LEVY NEEDED Cllr Damien Ryan wants levies on vacant site property owners to be increased further.
THERE have been calls for a ‘zero-tolerance’ approach to dereliction after it was revealed that there are 150 derelict sites in the Claremorris/Swinford Municipal District.
Of these, 41 sites - 27 per cent of the total - were graded as being in ‘very poor condition’. A total of 90 sites (60 percent) were in a ‘prominent location’.
The figures were revealed during a presentation on dereliction at last week’s meeting of councillors from the Claremorris/Swinford Municipal District.
Half of the sites surveyed by the council had deteriorated since the last review and had faults with painting, roofs, gutters and vegetation.
Thirty-eight percent of the sites had roofs that needed addressing, while a further 61 per cent had issues with the doors and windows.
In addition, 57 new sites had been identified to be place on the Derelict Sites Register, with 80 per cent of these registrations already complete.
Senior executive engineer for the Claremorris/Swinford area Conrad Harley told councillors that compulsory purchase orders had been commenced on four sites in the district.
Mr Harley said that Mayo County Council had set up a working group to deal with the issue of vacancy and dereliction on a county-wide basis.
He said that the council would continue to use existing legislation to encourage owners to bring vacant properties back into use.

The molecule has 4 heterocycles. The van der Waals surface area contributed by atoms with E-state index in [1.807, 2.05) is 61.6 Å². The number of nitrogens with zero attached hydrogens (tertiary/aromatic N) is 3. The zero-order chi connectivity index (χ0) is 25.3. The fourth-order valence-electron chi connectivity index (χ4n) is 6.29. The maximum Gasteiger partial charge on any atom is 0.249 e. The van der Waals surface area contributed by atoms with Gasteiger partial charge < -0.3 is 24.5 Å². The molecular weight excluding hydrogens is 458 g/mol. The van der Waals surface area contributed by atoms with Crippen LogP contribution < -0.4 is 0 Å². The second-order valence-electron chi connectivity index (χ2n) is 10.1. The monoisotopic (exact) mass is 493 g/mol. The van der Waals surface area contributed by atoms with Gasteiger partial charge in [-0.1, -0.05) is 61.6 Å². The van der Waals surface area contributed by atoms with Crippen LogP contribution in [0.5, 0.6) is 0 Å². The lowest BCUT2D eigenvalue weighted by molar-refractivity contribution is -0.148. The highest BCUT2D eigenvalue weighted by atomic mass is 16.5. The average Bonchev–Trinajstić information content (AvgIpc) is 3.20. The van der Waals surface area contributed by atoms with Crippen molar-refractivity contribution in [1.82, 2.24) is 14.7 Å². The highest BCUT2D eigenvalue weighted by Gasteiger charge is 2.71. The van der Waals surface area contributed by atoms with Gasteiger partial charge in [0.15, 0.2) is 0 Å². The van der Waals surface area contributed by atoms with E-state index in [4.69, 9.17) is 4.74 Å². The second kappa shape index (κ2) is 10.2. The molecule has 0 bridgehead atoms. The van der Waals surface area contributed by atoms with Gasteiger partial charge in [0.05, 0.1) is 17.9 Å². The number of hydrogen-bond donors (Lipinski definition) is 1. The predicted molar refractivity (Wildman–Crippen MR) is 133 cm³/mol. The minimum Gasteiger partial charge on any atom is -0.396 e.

Blight on communities
COUNCILLORS from the area hit out at the amount of dereliction in the county, with Cllr Tom Connolly branding it as ‘despicable’.
Cllr Connolly, who had called for the update on dereliction in Claremorris, demanded that more action be taken to address the problem.
His calls were backed up by fellow Fine Gael councillor Michael Burke, who called the problem ‘a blight on our communities’.
Cllr Damien Ryan called for the levy on vacant sites to be increased as high as 10 percent to make property owners ‘dispose or develop’ vacant sites.
Cllr Ryan welcomed the actions taken by the council to address dereliction and demanded a ‘zero tolerance’ approach to the problem.
The Fianna Fáil councillor complained that a number of sites had ‘escaped the net’ of the Derelict Sites Register and said that all derelict sites should be subject to the same sanctions.
“We are receiving constant representations in relation to what we are doing about a small number of sites that are particularly prominent,” he said.
Cathaoirleach, Cllr John Cribbin, said dereliction was widespread throughout the county.
Cllr Cribbin took aim at one prominent vacant site in Ballyhaunis, which he slammed as ‘an embarrassment to me as a councillor, and to the town’.
Responding to a question from Independent councillor Richard Finn, Mr Harley said the length of the CPO process depends on whether or not there is cooperation from the owner.
“If there’s an agreement on all sides it can happen very fast, and if there is an absolute objection from one side it can take a while to go through,” Mr Harley said.